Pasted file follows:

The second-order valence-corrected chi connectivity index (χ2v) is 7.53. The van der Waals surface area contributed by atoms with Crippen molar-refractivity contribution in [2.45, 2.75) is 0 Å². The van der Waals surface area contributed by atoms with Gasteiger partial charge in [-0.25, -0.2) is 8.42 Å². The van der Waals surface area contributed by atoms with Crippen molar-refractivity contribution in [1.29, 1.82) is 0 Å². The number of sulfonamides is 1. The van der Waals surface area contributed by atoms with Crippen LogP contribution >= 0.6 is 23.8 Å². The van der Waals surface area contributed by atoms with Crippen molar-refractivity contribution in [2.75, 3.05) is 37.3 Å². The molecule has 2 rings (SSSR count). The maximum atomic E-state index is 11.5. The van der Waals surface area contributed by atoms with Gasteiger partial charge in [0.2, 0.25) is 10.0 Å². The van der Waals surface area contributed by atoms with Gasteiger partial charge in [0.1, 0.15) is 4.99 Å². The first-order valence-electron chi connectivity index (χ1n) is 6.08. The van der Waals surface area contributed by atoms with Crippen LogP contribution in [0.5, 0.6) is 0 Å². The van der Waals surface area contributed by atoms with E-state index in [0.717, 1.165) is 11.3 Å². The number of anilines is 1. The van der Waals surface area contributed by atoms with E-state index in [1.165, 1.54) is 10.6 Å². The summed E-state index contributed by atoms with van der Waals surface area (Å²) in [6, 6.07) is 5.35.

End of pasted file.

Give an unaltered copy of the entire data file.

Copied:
The second-order valence-corrected chi connectivity index (χ2v) is 7.53. The van der Waals surface area contributed by atoms with Crippen molar-refractivity contribution in [2.45, 2.75) is 0 Å². The van der Waals surface area contributed by atoms with Gasteiger partial charge in [-0.25, -0.2) is 8.42 Å². The van der Waals surface area contributed by atoms with Crippen molar-refractivity contribution in [1.29, 1.82) is 0 Å². The number of sulfonamides is 1. The van der Waals surface area contributed by atoms with Crippen LogP contribution >= 0.6 is 23.8 Å². The van der Waals surface area contributed by atoms with Crippen molar-refractivity contribution in [2.75, 3.05) is 37.3 Å². The molecule has 2 rings (SSSR count). The maximum atomic E-state index is 11.5. The van der Waals surface area contributed by atoms with Gasteiger partial charge in [0.2, 0.25) is 10.0 Å². The van der Waals surface area contributed by atoms with Gasteiger partial charge in [0.1, 0.15) is 4.99 Å². The first-order valence-electron chi connectivity index (χ1n) is 6.08. The van der Waals surface area contributed by atoms with Crippen LogP contribution in [0.5, 0.6) is 0 Å². The van der Waals surface area contributed by atoms with E-state index in [0.717, 1.165) is 11.3 Å². The number of anilines is 1. The van der Waals surface area contributed by atoms with E-state index in [1.165, 1.54) is 10.6 Å². The summed E-state index contributed by atoms with van der Waals surface area (Å²) in [6, 6.07) is 5.35.